Middle East. It then goes through Asia and Australia, before winding its
way through Chinese provinces, including Tibet, before the start of the
Olympics in August. Planning is under way for protests in most of the
major cities outside China.

The communications manager for Coca-Cola, Kerry Kerr, said, “We are
keeping an eye on the situation,” but added that the company was not
involved in picking the cities involved in the relay.

“We feel that using the torch relay to put political pressure on China
is not appropriate,” Ms. Kerr said. Still, Coke has had several meetings
with protest groups, she said, and is sharing the groups’ concerns with
the International Olympic Committee.

Coca-Cola is not speaking directly with the Chinese government on the issue.

In a written statement, another sponsor, Samsung Electronics of South
Korea, said the company “has been in good-faith dialogue with activist
groups, and has also been in regular communication with the
International Olympic Committee.”

Lenovo, a Chinese PC maker, did not respond to several requests for comment.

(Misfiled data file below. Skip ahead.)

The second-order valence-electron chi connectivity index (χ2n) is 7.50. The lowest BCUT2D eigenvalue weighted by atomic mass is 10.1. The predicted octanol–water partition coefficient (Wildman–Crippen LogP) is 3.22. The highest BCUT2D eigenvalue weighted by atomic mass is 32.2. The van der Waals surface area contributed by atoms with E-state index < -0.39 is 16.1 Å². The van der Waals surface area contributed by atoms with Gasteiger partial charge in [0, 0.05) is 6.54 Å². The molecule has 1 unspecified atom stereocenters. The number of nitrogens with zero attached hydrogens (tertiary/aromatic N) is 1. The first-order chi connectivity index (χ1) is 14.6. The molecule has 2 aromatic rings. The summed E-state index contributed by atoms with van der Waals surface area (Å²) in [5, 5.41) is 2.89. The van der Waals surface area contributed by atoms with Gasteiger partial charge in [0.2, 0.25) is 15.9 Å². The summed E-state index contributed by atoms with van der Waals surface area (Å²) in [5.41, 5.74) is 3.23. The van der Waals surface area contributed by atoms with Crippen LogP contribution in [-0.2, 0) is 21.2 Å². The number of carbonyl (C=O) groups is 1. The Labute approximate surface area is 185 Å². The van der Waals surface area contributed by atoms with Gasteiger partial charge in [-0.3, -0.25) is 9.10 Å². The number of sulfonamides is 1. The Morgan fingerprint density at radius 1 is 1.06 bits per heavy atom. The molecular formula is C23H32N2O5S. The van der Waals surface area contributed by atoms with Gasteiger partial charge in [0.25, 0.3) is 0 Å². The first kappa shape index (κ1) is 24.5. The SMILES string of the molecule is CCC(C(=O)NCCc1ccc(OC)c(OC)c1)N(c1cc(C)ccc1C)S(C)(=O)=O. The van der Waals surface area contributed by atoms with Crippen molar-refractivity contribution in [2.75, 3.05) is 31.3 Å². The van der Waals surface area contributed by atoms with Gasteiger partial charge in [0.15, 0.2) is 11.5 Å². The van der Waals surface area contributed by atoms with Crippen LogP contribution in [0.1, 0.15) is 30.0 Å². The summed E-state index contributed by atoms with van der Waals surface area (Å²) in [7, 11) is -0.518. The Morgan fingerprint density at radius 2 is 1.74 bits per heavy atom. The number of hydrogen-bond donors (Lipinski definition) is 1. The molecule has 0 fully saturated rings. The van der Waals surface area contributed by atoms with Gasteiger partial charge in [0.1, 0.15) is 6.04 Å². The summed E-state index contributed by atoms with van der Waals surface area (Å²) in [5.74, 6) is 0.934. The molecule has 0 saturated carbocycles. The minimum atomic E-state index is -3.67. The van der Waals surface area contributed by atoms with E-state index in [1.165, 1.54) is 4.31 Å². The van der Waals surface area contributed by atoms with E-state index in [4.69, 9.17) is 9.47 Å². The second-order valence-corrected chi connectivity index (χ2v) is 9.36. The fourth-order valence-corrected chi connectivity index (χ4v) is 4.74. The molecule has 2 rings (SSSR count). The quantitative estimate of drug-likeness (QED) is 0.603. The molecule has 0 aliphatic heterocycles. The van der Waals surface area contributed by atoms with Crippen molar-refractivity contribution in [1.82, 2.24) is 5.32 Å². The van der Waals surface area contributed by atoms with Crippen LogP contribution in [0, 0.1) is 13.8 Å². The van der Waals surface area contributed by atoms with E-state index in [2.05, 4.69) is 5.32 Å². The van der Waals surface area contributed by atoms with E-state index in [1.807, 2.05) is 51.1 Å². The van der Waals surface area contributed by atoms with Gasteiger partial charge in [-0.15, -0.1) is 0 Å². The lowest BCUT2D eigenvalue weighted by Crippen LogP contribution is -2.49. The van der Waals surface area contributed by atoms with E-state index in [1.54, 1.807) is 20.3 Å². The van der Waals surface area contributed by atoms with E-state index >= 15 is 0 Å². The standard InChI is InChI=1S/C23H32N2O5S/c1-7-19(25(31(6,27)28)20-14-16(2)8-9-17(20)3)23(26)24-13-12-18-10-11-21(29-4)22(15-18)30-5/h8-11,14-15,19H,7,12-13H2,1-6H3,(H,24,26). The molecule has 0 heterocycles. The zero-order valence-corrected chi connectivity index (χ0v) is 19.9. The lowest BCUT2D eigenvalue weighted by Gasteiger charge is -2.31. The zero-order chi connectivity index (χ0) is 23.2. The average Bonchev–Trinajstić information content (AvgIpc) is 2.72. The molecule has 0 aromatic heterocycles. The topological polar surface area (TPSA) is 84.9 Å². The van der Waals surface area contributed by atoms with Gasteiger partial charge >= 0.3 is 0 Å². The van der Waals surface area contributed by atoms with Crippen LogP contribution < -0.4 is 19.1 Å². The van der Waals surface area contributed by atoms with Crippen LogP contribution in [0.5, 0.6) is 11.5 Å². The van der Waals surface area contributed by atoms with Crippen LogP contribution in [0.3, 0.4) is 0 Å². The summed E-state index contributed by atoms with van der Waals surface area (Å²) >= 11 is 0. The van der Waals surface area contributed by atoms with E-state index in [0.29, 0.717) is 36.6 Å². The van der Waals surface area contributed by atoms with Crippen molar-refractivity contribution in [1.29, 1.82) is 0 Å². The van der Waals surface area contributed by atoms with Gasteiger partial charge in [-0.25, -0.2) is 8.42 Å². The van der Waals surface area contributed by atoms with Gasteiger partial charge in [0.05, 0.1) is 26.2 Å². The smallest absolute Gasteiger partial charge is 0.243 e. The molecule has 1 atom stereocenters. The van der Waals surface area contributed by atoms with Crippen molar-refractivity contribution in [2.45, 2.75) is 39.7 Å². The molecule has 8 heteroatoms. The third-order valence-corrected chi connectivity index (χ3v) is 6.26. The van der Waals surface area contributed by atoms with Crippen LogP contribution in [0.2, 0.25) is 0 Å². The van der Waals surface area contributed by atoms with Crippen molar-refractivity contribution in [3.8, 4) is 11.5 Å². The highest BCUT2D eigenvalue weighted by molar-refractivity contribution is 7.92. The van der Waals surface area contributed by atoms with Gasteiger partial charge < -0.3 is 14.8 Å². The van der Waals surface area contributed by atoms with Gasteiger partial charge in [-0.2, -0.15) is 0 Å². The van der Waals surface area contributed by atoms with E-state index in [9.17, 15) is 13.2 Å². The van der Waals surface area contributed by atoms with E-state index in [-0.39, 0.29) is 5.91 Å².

“These type of protests can cause deep heartache,” even though they may
not always translate directly into sales figures, said Eric Denzenhall,
the president of a crisis public relations firm in Washington.

Companies have changed everything from benefits packages for same-sex
couples to animal testing practices to where they obtain their lumber in
response to protests. Some have cut ties to countries.

Barclays Bank, for example, was the first British company to pull out of
South Africa, in 1986, after anti-apartheid activists and students
protested its investments there. The bank’s share of the student loan
market in Britain had fallen significantly while protesters were
pressuring it to withdraw.

None of the dozen advocates contacted suggested that Coca-Cola or other
sponsors should pull out of the torch relay. But even former members of
pro-Tibetan groups say they are looking for some sign the sponsors are
aware of the criticisms of the Chinese government.